Scientific American is running a broad overview of past and present research with hallucinogens:
Before 1972, close to 700 studies with psychedelic drugs took place. The research suggested that psychedelics offered significant benefits: they helped recovering alcoholics abstain, soothed the anxieties of terminal cancer patients, and eased the symptoms of many difficult-to-treat psychiatric illnesses, such as obsessive-compulsive disorder.
For example, between 1967 and 1972 studies in terminal cancer patients by psychiatrist Stanislav Grof and his colleagues at Spring Grove State Hospital in Baltimore showed that LSD combined with psychotherapy could alleviate symptoms of depression, tension, anxiety, sleep disturbances, psychological withdrawal and even severe physical pain. Other investigators during this era found that LSD may have some interesting potential as a means to facilitate creative problem solving.
Between 1972 and 1990 there were no human studies with psychedelic drugs. Their disappearance was the result of a political backlash that followed the promotion of these drugs by the 1960s counterculture. This reaction not only made these substances illegal for personal use but also made it extremely difficult for researchers to get government approval to study them.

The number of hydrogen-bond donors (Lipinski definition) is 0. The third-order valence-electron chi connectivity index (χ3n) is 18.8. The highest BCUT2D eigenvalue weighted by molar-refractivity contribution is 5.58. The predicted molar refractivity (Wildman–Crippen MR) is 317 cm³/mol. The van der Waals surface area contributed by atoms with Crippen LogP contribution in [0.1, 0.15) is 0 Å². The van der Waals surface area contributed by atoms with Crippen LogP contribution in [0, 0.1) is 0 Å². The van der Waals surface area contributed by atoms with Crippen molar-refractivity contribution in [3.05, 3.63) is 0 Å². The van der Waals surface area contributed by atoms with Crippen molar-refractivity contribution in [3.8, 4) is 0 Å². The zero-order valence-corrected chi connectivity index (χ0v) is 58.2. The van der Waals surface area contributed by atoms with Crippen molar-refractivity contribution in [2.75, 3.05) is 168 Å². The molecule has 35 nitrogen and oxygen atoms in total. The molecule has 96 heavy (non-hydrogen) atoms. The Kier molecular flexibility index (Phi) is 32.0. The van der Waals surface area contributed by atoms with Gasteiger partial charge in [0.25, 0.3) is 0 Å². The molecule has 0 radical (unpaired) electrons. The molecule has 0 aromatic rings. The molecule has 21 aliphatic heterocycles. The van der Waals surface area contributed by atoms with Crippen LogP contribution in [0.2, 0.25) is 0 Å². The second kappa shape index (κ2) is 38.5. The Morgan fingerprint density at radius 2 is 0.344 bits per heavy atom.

Things began to change in 1990, when ‘open-minded regulators at the FDA decided to put science before politics when it came to psychedelic and medical marijuana research,’ says Rick Doblin, a public policy expert and head of the Multidisciplinary Association for Psychedelic Studies (MAPS). ‘FDA openness to research is really the key factor. Also, senior researchers who were influenced by psychedelics in the sixties now are speaking up before they retire and have earned credibility.’ Chemist and neuropharmacologist David E. Nichols of Purdue University adds, ‘Baby boomers who experienced the psychedelic sixties are now mature scientists and clinicians who have retained their curiosity but only recently had the opportunity to reexplore these substances.’